Thursday, September 27, 2007

Encounter with Virgin Mother

After the reception, Rita and I zigged and zagged our way west to the subway. We headed north along Madison Avenue, noting the rose window in the Lady Chapel of St. Patrick's Cathedral. I joked that we should walk around the front and get an early start on singing "Marija, Marija" this week.

After peering below grade into St. Peter's Lutheran church at Citicorp, our next destination was Lever House on Park. Rita wanted to show me a statue that she had almost literally stumbled into last week.

We walked slowly and silently around the pregnant colossus, looking up in awe. On one side the skin is drawn back, revealing muscle, sinew and the child within. All was beauty.

Even more amazing was the name of the work on a small plaque: "Virgin Mother."

I am haunted by this gigantic meditation on woman, the paradox of strength and vulnerability and the miracle of life.

I shake the hand of Lithuanian President Valdus Adamkus

Yesterday, the Lithuanian American Community held a reception for Lithuanian President, Valdus Adamkus. I sat among three other Our Lady of Vilnius parishioners and watched as the familiar faces filed in, faces that I have not seen together in one place since the closure of our church. Ramute Zukaite made her introductory remarks, once again emphasizing concerns about the preservation of Lithuanian culture.

President Adamkus took the podium and spoke, in Lithuanian. While I don't yet speak the language beyond a few words, my presence at the church has led to recognition of even more words and the capacity to get a gist. Saulius, on my left, took out a piece of scrap paper and began to write list of bulleted points in English for me, which was a big help. The President addressed remarks to our parish and then moved on to the challenges that Lithuania faces as a nation, ending on a note of hope.

Later I had the pleasure of shaking his hand. Actually, I felt such a surge of emotion that I was up to his forearm before I collected myself. I told him that it was an honor to meet him and thanked him for his interest in our church.

My father and his sisters died within months of each other in 1993. They rejoiced in Lithuanian independence and again in 1992 when the Lithuanian men's basketball team won bronze medal in the Olympics. They were so happy that they did not even make snide comments about the tie-dye outfits that the team wore on the podium. I truly felt them smiling down as I shook the hand of Valdus Adamkus.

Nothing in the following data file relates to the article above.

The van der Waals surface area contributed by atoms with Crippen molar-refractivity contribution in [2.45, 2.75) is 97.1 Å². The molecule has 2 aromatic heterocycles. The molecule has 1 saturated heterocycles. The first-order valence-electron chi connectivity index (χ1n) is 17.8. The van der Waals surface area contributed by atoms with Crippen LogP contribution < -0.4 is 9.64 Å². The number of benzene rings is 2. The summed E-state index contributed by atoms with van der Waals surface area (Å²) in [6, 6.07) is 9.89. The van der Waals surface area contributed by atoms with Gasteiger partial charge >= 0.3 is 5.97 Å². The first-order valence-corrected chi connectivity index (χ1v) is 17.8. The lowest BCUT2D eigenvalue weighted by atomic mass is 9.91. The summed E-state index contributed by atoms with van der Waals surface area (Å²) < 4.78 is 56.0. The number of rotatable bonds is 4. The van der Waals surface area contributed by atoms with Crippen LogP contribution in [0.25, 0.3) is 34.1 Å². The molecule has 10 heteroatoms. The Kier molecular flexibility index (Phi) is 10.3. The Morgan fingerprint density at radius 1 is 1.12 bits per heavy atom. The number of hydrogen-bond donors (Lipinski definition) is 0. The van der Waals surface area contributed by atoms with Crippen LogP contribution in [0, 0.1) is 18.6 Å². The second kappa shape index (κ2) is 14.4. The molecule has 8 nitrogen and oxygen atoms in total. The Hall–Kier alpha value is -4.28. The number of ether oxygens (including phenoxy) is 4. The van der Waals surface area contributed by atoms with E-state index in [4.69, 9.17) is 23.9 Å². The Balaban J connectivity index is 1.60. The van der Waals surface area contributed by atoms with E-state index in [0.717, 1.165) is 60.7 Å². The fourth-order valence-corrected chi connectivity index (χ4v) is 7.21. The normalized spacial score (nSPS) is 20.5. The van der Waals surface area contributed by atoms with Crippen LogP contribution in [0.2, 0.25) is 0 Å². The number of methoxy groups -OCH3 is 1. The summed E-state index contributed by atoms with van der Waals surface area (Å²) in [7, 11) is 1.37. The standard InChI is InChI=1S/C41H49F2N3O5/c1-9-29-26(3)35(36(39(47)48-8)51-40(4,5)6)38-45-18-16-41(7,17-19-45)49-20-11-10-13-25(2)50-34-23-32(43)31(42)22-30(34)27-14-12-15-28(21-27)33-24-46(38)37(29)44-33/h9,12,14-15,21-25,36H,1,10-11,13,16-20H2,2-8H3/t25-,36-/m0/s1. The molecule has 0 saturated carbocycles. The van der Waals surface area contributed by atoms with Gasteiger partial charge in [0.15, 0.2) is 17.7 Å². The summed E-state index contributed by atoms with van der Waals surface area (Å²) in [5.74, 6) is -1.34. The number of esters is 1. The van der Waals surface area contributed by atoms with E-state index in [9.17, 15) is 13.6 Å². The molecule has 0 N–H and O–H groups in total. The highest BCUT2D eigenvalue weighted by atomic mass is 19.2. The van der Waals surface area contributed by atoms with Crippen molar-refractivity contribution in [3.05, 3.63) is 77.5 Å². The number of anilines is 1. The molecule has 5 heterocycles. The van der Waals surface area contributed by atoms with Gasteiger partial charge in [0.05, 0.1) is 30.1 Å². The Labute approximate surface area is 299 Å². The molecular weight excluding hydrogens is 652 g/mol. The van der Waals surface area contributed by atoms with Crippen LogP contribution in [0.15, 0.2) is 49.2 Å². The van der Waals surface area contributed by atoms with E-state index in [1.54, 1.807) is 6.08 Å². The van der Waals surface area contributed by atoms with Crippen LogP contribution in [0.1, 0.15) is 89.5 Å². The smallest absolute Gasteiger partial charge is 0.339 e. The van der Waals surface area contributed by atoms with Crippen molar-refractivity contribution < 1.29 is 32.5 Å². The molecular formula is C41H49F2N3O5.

Thursday, September 20, 2007

Aches and Pains in the Mystical Body

I will confess to the world that I am wounded. We are wounded as a parish and, we bear our individual wounds as well. Despite pain and damage, we continue to move forward, supporting each other, sometimes dragging each other. As we move, we heal.

One part of the body cannot be wounded without every cell responding. As people, egos, we are not necessarily aware of this response. The brain thinks of an injury to the foot as a remote annoyance: an impediment, an obstacle. The "I" is annoyed because the afflicted part can’t function to fulfill the personal agenda.

The whole body needs to heal. To do so, each part needs the care and loving attention of the other.

I am thankful to everyone at Our Lady of Vilnius who has held me up and dragged me forward so that I can remain among them. May the decision making organs of this Mystical Body respond to this wound that is Our Lady of Vilnius with love and energy to heal.

Pray to Our Lady. She is with us despite the removal of her painting. We are all under her watchful and protective eye.

Tuesday, September 11, 2007


"On 9/11, this is where we came. He held our hands and he talked to us..."

reminiscence of a parishioner


Our Lady of Vilnius also has a saint in the making

A few days ago, September 9th to be exact, the New York Times published a piece by Alex Mindlin, Turning for Help to a Saint in the Making. The piece notes that Solanus Casey was in residence at Our Lady Queen of Angels for three years and describes the hopes of the parishioners that this will awaken the archdiocese to the value of their church and parish.

Our Lady of Vilnius also has a saint in the making, Blessed George Matulaitis. Please write to the New York Times to let them know that we are in the same boat as Our Lady Queen of Angels and that our boat, too, carries a heavenly intercessor. Write a letter to the editor at the New York Times. In order to be considered for publication, a letter must be received within 7 days of the publication of the story to which it pertains. Even if they do not publish your letter, it may give them an idea for a future story. PLEASE WRITE!